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Fred M. Vinson Jr.

Fred M. Vinson Jr.

Fred M. Vinson Jr. (1965-1969)

Early History: Frederick Moore Vinson, Jr. was born in 1925 in Louisa, Kentucky, to a prominent political family. His father, Fred M. Vinson, served in all three branches of government, including as Chief Justice of the U.S. Supreme Court. Mr. Vinson Jr. entered the Army Air Forces after high school and served three years during World War II as a B-29 gunner. Mr. Vinson then attended Washington and Lee University, where he earned undergraduate and law degrees, starred for the baseball team, and was elected to Phi Beta Kappa and Order of the Coif. Mr. Vinson spent his first years of law practice in “general and trial practice,” culminating in partnership with the law firm of Reasoner, Davis, & Vinson.

Tenure: In 1965—after fourteen years of law practice—Mr. Vinson was appointed the Assistant Attorney General for the Criminal Division. In a 1968 interview, Mr. Vinson explained that he took a significant pay cut to serve in this position, as the annual salary was only $27,000. When asked why he took the position to lead the then-170 lawyers in the Criminal Division, Mr. Vinson said, “I think that everybody owes their country some services. . . . It’s a very satisfying thing, I think, to feel that you can make and are making a contribution, no matter how small it might seem in the big picture.”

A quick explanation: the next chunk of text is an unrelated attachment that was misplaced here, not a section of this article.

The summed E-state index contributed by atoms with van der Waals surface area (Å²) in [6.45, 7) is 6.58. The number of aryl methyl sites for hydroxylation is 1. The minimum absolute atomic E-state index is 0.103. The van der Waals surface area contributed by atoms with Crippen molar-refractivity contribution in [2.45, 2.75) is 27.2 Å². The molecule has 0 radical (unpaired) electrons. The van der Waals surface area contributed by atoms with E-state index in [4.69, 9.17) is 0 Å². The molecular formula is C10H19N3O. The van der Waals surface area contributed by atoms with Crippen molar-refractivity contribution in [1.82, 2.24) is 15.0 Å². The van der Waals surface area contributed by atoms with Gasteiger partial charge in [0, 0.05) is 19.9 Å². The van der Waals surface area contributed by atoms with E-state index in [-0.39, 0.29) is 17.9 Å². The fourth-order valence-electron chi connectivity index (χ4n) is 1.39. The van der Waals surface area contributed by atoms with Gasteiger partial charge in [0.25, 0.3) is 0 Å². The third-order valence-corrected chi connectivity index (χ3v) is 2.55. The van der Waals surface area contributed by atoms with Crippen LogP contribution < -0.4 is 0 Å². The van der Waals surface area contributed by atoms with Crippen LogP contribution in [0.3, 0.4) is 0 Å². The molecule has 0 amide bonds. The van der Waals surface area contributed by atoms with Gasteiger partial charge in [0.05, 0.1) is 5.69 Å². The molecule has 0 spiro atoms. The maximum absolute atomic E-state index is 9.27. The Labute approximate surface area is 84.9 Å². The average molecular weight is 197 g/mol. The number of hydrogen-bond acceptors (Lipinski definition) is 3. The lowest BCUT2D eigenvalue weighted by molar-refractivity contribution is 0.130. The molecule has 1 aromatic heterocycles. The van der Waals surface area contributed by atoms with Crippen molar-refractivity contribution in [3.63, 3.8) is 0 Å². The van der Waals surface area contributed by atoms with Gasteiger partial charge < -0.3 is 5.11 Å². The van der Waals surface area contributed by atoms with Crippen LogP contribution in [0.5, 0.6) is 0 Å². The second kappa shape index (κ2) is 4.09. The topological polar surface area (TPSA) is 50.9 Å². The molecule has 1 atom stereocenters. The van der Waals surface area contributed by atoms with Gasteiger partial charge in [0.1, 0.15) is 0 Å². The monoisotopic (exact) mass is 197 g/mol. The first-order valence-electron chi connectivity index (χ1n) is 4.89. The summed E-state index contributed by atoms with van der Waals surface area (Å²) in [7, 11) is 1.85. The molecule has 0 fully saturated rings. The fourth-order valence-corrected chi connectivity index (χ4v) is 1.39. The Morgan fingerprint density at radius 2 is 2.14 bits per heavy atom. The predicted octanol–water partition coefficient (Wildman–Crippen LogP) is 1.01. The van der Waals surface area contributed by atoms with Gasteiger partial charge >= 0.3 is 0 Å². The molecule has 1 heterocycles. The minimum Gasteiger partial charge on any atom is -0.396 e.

During his tenure as Assistant Attorney General, Mr. Vinson oversaw a number of high-profile matters. He successfully defended before the U.S. Supreme Court the jury-tampering conviction of former Teamster President James R. Hoffa, handled the extradition of James Earl Ray, and supported the Johnson administration’s controversial opposition to antiriot legislation and the so-called “get-tough” crime legislation for the District of Columbia.

Later Career: In 1969, Mr. Vinson returned to practice at his former firm. He served as the president of the D.C. Bar Association from 1971 to 1972 and in the American Bar Association’s House of Delegates from 1971 to 1974. Mr. Vinson was also chairman of the board of trustees of the D.C. Public Defenders Service from 1976 to 1978.

Mr. Vinson passed away in 1982, at the age of 57.

This material is based on the review of a variety of historical sources and its accuracy cannot be guaranteed. If you have any corrections or additional information about this individual or about the history of the Criminal Division, please contact the Division.

Updated August 10, 2016